Emerging-Market Funds Enter Danger Zone

NEW YORK ( TheStreet) -- Emerging-market funds have been on fire. Van Eck Emerging Markets ( GBFAX) has returned 108% this year, and Dreyfus Emerging Asia ( DEAAX) is up 121%. Plenty of investors have been piling into emerging funds. But before you write a check, consider the fate of other high-flying funds. In nearly every case in the past, they have crashed soon after returning 100% in a year.

An episode of triple-digit returns occurred two years ago. With investors keen on the outlook for China, some Asian funds doubled. During the 12 months ending in October 2007, Dreyfus Greater China ( DPCAX) soared 148%, while Aberdeen China Opportunities ( GOPAX) jumped 145%. Then, with the credit crisis beginning to unfold, Asian stocks fell. For the year ending in October 2008, Dreyfus Greater China lost 72% of its value, and Aberdeen tumbled 64%.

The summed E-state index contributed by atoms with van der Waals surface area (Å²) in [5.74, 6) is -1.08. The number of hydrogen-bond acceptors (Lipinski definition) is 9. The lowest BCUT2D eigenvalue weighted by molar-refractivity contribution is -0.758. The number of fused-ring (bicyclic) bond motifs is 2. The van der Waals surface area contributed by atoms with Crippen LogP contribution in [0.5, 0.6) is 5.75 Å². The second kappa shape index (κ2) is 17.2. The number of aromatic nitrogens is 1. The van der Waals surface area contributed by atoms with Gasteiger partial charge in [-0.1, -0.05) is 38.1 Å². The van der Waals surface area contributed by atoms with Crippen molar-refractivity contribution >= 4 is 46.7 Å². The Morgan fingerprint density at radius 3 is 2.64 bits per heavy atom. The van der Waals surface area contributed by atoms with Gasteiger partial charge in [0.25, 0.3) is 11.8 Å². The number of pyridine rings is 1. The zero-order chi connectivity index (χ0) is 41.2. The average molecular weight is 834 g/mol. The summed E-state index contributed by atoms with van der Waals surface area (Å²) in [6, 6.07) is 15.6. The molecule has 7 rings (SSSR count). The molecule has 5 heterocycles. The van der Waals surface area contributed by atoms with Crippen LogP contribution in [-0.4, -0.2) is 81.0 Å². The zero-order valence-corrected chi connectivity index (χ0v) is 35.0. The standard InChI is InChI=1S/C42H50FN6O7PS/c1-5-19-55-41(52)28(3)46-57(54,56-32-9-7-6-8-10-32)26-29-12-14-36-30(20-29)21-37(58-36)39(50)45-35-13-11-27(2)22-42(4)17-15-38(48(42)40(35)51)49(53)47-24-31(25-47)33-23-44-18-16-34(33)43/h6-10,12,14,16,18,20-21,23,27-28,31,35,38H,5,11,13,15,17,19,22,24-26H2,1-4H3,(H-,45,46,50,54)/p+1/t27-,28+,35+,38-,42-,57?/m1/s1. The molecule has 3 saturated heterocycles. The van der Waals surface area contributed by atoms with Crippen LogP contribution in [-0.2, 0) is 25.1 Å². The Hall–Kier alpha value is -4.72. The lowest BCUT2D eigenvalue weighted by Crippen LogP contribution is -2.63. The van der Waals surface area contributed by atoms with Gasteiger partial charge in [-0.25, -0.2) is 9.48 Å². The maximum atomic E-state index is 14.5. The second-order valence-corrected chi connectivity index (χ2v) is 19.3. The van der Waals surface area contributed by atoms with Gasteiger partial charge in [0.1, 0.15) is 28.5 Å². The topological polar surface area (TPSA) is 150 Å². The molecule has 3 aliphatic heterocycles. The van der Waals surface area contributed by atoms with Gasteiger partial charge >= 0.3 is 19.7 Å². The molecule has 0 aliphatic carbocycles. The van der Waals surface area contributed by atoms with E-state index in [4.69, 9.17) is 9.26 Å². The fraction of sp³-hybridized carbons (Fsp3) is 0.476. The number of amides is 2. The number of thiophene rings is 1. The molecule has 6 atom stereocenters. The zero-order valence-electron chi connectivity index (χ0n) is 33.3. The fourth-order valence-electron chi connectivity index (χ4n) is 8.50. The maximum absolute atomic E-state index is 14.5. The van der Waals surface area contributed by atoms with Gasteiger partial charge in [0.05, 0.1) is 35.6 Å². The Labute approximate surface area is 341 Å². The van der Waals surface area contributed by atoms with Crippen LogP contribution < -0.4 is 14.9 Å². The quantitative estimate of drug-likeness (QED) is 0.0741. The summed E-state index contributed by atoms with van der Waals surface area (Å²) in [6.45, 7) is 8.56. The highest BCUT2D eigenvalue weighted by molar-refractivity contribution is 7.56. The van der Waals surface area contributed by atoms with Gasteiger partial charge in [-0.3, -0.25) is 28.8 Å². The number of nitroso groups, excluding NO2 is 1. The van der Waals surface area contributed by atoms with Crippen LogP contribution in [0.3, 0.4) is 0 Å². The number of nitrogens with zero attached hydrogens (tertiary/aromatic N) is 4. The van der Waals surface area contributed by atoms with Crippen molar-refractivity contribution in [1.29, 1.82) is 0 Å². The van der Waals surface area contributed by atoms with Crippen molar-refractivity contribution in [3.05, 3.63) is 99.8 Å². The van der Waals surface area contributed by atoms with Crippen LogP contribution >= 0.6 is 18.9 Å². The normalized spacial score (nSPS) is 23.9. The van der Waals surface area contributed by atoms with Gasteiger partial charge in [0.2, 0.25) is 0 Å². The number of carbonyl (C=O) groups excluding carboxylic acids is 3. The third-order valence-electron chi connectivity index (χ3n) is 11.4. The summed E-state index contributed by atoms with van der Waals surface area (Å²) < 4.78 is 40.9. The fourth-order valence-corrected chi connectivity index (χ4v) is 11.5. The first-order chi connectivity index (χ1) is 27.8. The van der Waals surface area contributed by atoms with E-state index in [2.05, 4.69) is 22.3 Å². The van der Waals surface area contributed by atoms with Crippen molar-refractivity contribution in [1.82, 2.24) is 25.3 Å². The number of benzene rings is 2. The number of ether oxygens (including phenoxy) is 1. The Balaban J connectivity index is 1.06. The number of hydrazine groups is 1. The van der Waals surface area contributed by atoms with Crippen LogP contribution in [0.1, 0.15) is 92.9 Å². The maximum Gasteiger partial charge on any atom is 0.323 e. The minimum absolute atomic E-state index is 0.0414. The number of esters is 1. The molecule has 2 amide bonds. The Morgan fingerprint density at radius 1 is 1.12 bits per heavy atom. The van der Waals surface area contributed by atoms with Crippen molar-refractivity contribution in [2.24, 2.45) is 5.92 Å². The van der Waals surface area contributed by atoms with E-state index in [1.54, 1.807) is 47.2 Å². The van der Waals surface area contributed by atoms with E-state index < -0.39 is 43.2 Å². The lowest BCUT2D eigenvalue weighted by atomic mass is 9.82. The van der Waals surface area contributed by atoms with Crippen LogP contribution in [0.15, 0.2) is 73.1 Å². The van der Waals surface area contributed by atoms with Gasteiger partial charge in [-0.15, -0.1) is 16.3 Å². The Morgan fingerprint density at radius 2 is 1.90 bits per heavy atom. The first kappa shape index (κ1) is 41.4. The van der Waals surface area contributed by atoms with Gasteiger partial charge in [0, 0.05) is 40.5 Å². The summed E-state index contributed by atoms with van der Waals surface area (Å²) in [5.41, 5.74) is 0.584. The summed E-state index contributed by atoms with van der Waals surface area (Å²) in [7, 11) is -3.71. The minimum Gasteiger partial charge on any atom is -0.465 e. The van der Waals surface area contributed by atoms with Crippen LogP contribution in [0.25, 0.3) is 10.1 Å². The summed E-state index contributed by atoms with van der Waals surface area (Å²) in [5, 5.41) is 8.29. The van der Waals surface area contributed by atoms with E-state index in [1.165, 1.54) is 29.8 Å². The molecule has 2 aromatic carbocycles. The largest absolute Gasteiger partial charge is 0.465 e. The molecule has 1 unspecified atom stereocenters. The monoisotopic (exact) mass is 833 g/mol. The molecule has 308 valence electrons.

Among the most dramatic market performances ever came in 1999 when 126 funds returned more than 100% for the year. Within months, nearly all the winners fell off a cliff.

Considering that history, should you stay away from red-hot emerging-markets funds altogether? Not necessarily. While emerging stocks could be rough for the next year, long-term investors have good reasons to begin gradually buying. By many measures, the outlook for emerging economies looks stronger than ever.

In the past, financial advisers viewed emerging-market stocks as shaky investments. Many countries in Latin America and Asia were plagued with heavy debt loads and sketchy financial regulation. In light of the extra risk, the price-to-earnings ratios of emerging shares were always lower than the multiple that investors paid for the S&P 500.

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